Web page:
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Why does the Fed want to raise inflation?

Federal Reserve Chairman Ben Bernanke speaks during a House Financial Services Committee hearing on Capitol Hill in Washington, D.C.

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Kai Ryssdal: There is, quite possibly, nothing we put on the radio that's more boring than a speech by the chairman of the Federal Reserve.

That said, sometimes ya gotta do what ya gotta do.

Ben Bernanke did give a speech this morning, about how else the Fed mght unstick the American economy. Even though we all pretty much knew what he was going to say, actually hearing it got everybody's attention.

Ben Bernanke: The FOMC is prepared to provide additional accomodation if needed to support the economic recovery, and to return inflation, over time, to levels consistent with our mandate.

To translate if I might: additional accomodation means the Fed's going to push interest rates even lower. Getting inflation consistent with their mandate actually means getting prices higher.

From New York, Marketplace's Jeremy Hobson has the details.


Jeremy Hobson: The Fed has already lowered short-term rates to near zero, so it's all about the long-term rates. And to bring those down, the Fed has to buy assets like Treasury bonds -- so many of them that the interest rate on those bonds begins to fall.

It's a process called quantitative easing. And Kevin Flanagan, chief fixed income strategist at Morgan Stanley, says the effect is three-fold...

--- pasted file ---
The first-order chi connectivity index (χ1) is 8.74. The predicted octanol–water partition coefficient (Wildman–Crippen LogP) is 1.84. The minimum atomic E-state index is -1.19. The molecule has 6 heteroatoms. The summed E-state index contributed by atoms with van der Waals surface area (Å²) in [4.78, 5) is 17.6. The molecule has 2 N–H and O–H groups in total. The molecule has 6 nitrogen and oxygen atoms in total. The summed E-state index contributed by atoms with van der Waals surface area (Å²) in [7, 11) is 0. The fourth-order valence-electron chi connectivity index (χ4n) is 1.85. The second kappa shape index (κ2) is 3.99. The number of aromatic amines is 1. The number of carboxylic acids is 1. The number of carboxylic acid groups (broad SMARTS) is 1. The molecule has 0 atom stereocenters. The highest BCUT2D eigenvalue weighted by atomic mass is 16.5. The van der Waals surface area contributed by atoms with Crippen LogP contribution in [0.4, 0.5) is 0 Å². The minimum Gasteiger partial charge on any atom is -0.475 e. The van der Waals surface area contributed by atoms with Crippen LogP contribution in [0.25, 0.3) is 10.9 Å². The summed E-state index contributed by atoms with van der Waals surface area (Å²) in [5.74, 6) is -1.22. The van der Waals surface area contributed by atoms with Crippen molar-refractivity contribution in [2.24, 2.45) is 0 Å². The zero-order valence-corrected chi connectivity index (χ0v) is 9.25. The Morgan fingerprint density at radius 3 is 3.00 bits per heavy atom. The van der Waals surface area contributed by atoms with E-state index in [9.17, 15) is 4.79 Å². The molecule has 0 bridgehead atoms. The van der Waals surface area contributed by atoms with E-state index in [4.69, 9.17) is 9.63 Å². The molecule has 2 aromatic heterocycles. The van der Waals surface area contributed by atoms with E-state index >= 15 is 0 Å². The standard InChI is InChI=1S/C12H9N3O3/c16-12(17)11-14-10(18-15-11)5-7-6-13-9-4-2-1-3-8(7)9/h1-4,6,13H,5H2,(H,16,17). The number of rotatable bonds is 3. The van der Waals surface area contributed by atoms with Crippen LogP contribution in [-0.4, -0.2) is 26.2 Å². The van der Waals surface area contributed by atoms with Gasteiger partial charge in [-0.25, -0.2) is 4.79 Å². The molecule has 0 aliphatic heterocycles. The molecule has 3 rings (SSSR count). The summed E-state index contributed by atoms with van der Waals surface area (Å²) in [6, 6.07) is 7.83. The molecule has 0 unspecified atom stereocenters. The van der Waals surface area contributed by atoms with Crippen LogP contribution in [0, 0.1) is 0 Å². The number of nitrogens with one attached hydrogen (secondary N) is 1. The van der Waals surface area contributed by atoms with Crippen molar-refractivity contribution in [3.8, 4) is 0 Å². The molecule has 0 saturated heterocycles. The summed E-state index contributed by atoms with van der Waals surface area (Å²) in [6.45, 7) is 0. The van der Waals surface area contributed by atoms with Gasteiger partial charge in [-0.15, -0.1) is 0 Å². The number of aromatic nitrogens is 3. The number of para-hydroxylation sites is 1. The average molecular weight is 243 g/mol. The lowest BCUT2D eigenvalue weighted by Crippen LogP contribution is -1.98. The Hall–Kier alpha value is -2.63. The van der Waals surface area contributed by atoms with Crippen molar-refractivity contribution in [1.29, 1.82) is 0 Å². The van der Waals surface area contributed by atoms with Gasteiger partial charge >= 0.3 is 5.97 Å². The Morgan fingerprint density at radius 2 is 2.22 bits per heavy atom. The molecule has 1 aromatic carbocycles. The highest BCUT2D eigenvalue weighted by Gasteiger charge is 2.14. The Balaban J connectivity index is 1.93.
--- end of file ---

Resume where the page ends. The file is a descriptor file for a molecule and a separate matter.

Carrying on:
Kevin Flanagan: To reduce borrowing costs.

On things like mortgages, to aide the housing market...

Flanagan: To help more risk assets, in other words when you bring down yield levels they become less attractive and investors may want to turn their attention to other riskier type assets.

Meaning sell those bonds and buy some stocks to boost the stock market.

Flanagan: But something even more important is what it could do for exports because traditionally when you go down the path of quantitative ease, it tends to depreciate your currency.

So other countries want to buy more of our goods and the number of manufacturing jobs rises. So might the inflation rate. And a little bump would be sign that consumers are back in the game.

The Fed is hoping the inflation rate will double from 1 percent to 2, but former Fed economist Ann Owen of Hamilton College says:

Ann Owen: What the concern is is that because of the momentum, they won't be able to stop it. It's really hard to put the breaks on without skidding and I think that's what the people who are concerned about inflation are worried about.

And even Ben Bernanke admitted today he's wading into uncharted waters. But for now, deflation appears to be the central bank's biggest fear.

In New York, I'm Jeremy Hobson for Marketplace.

About the author

Jeremy Hobson is host of Marketplace Morning Report, where he looks at business news from a global perspective to prepare listeners for the day ahead.

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